With the federal government shutdown finally over after five weeks, the long-term effects are likely to have a lingering impact on regulatory and permitting programs for months to come. Even those federal agencies that were fully funded during the shutdown, such as the US Army Corps of Engineers (Corps), were stymied in their ability to undertake routine day-to-day operations during the lapse in appropriations. This post highlights two examples of the shutdown’s implications for regulatory reform and permitting in the natural resources arena.

First, one of the key regulations targeted for regulatory reform by the Trump administration is the 2015 “Waters of the United States” Rule (2015 WOTUS Rule). The 2015 WOTUS Rule sets forth the Environmental Protection Agency’s (EPA) and Corps’s interpretation of a seminal statutory term—“the waters of the United States”—that establishes the geographic scope of the Agencies’ jurisdiction for all Clean Water Act (CWA) regulatory programs. Just after entering office, on February 28, 2017, President Trump signed an Executive Order setting into motion a process for the Agencies to review, rescind, and/or review the 2015 WOTUS Rule. 80 Fed. Reg. 37,054 (June 29, 2015). Consistent with this directive, the Agencies proposed, in July 2017, to repeal the 2015 WOTUS Rule and replace it with the prior regulatory definition of WOTUS. A supplemental notice of proposed rulemaking was published in June 2018, with the public comment period closing on August 13, 2018. According to the Fall 2018 Unified Agenda, the Agencies anticipated issuance of a final rule repealing the 2015 WOTUS Rule by March, 2019. But work on the final repeal was delayed as a result of the shutdown, likely postponing issuance of any final rule repealing the 2015 WOTUS Rule beyond the Agencies’ target.

Meanwhile, on December 11, 2018, the Agencies introduced a revised definition of WOTUS to clarify federal authority under the CWA. That proposal was made available on EPA’s website, but has yet to be published in the Federal Register, which will trigger a 60-day comment period. The Agencies’ Unified Agenda targets a final rule defining WOTUS by the end of 2019; but, again, the duration of the shutdown could complicate that endeavor, potentially pushing issuance of a new rule into 2020.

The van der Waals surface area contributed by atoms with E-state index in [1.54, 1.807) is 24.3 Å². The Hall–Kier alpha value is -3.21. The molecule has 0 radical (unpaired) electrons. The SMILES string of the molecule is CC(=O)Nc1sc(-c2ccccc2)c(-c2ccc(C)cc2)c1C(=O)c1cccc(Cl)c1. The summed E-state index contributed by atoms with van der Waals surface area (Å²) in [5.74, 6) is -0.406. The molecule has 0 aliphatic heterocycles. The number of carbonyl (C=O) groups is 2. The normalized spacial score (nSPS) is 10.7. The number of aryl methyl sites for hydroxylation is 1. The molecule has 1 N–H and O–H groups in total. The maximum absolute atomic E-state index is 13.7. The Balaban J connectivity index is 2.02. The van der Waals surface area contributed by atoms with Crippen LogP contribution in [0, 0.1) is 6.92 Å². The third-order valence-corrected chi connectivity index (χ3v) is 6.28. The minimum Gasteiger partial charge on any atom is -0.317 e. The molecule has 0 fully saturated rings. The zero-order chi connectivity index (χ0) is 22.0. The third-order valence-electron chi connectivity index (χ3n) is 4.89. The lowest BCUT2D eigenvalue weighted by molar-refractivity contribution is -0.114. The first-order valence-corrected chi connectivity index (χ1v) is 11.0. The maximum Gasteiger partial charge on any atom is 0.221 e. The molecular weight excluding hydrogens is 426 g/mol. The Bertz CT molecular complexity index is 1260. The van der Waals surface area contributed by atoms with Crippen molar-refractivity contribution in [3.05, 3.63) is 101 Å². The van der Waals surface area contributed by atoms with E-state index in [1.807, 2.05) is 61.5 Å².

Second, the shutdown has serious implications for the Corps’ permitting program. The Corps was fully funded during the government shutdown, but many of the other federal agencies with which the Corps is legally required to coordinate and consult before issuing CWA permits and jurisdictional determinations (JDs) were not funded or staffed. For example, many Corps nationwide permit (NWP) verifications and individual permits (IPs) require Section 7 Endangered Species Act (ESA) consultation with the National Marine Fisheries Service (NMFS) and/or the US Fish and Wildlife Service (FWS). Staff at these agencies were furloughed for over five weeks, and, thus, the Corps was unable to complete necessary evaluations and finalize permit decisions for certain JDs and NWP verifications and for all IPs, mitigation banking prospectuses, and other activities that require coordination and consultation. As of January 9, 2019, 1,265 general permits and 929 IPs were stalled pending completion of ESA consultation. The number of outstanding permits is likely substantially greater by now and rising! Now that the government is fully funded, the Corps and other agencies will address the backlog, but it will take time to catch-up. The impact of these delays is problematic as it means that project applicants may miss the ability to bid on projects, funding deadlines, and certain construction work windows. Commercial and residential developers, infrastructure projects, and “mom and pop” operations that rely on Corps permits may be forced to endure costly delays.

These examples are just a small snapshot of the impacts of the historic shutdown in the natural resources arena. Agency funding lapses can have significant consequences, and the recent lapse affected not only the administration’s regulatory reform efforts, but business, economic growth and development, and routine day-to-day operations across the country.